To describe mean intracranial pressure after aneurysmal subarachnoid hemorrhage, to identify clinical factors associated with increased mean intracranial pressure, and to explore the relationship between mean intracranial pressure and outcome.
Analysis of a prospectively collected observational database.
Neuroscience ICU of an academic hospital.
One hundred sixteen patients with subarachnoid hemorrhage and intracranial pressure monitoring.
Episodes of intracranial pressure greater than 20 mm Hg lasting at least 5 minutes and the mean intracranial pressure for every 12-hour interval were analyzed. The highest mean intracranial pressure was analyzed in relation to demographic characteristics, acute neurologic status, initial radiological findings, aneurysm treatment, clinical vasospasm, and ischemic lesion. Mortality and 6-month outcome (evaluated using a dichotomized Glasgow Outcome Scale) were also introduced in multivariable logistic models. Eighty-one percent of patients had at least one episode of high intracranial pressure and 36% had a highest mean intracranial pressure more than 20 mm Hg. The number of patients with high intracranial pressure peaked 3 days after subarachnoid hemorrhage and declined after day 7. Highest mean intracranial pressure greater than 20 mm Hg was significantly associated with initial neurologic status, aneurysmal rebleeding, amount of blood on CT scan, and ischemic lesion within 72 hours from subarachnoid hemorrhage. Patients with highest mean intracranial pressure greater than 20 mm Hg had significantly higher mortality. When death, vegetative state, and severe disability at 6 months were pooled, however, intracranial pressure was not an independent predictor of unfavorable outcome.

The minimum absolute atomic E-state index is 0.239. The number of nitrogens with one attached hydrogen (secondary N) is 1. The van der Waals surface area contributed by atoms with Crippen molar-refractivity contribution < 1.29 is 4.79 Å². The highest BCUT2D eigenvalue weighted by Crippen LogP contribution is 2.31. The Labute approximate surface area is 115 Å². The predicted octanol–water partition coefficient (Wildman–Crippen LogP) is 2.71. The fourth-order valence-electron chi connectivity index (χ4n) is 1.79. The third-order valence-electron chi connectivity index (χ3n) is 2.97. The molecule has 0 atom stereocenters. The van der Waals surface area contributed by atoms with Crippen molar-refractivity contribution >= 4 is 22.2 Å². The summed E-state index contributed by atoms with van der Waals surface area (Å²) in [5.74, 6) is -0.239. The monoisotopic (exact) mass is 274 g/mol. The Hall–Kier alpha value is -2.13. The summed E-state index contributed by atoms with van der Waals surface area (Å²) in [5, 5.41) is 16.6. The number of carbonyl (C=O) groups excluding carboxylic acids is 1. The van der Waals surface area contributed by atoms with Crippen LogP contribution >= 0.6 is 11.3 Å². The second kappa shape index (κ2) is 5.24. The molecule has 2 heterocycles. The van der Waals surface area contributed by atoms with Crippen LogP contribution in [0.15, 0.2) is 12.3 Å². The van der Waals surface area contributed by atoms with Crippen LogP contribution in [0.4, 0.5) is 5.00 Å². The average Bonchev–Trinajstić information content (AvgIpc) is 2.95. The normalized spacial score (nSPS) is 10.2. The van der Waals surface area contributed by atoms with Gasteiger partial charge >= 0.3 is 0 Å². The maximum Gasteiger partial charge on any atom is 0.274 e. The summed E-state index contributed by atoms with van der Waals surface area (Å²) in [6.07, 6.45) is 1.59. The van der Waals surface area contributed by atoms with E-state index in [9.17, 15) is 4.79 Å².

High intracranial pressure is a common complication in the first week after subarachnoid hemorrhage in severe cases admitted to ICU. Mean intracranial pressure is associated with the severity of early brain injury and with mortality.
1Neuroscience ICU, Department of Anesthesia and Critical Care, Fondazione IRCCS Ca’ Granda–Ospedale Maggiore Policlinico, Milan, Italy.
2Department of Pathophysiology and Transplants, University of Milan, Milan, Italy.
3Department of Neuroscience, IRCCS–Istituto di Ricerche Farmacologiche Mario Negri, Milan, Italy.
4Neurosurgery Division, Fondazione IRCCS Ca’ Granda–Ospedale Maggiore Policlinico, Milan, Italy.
* See also p. 253.
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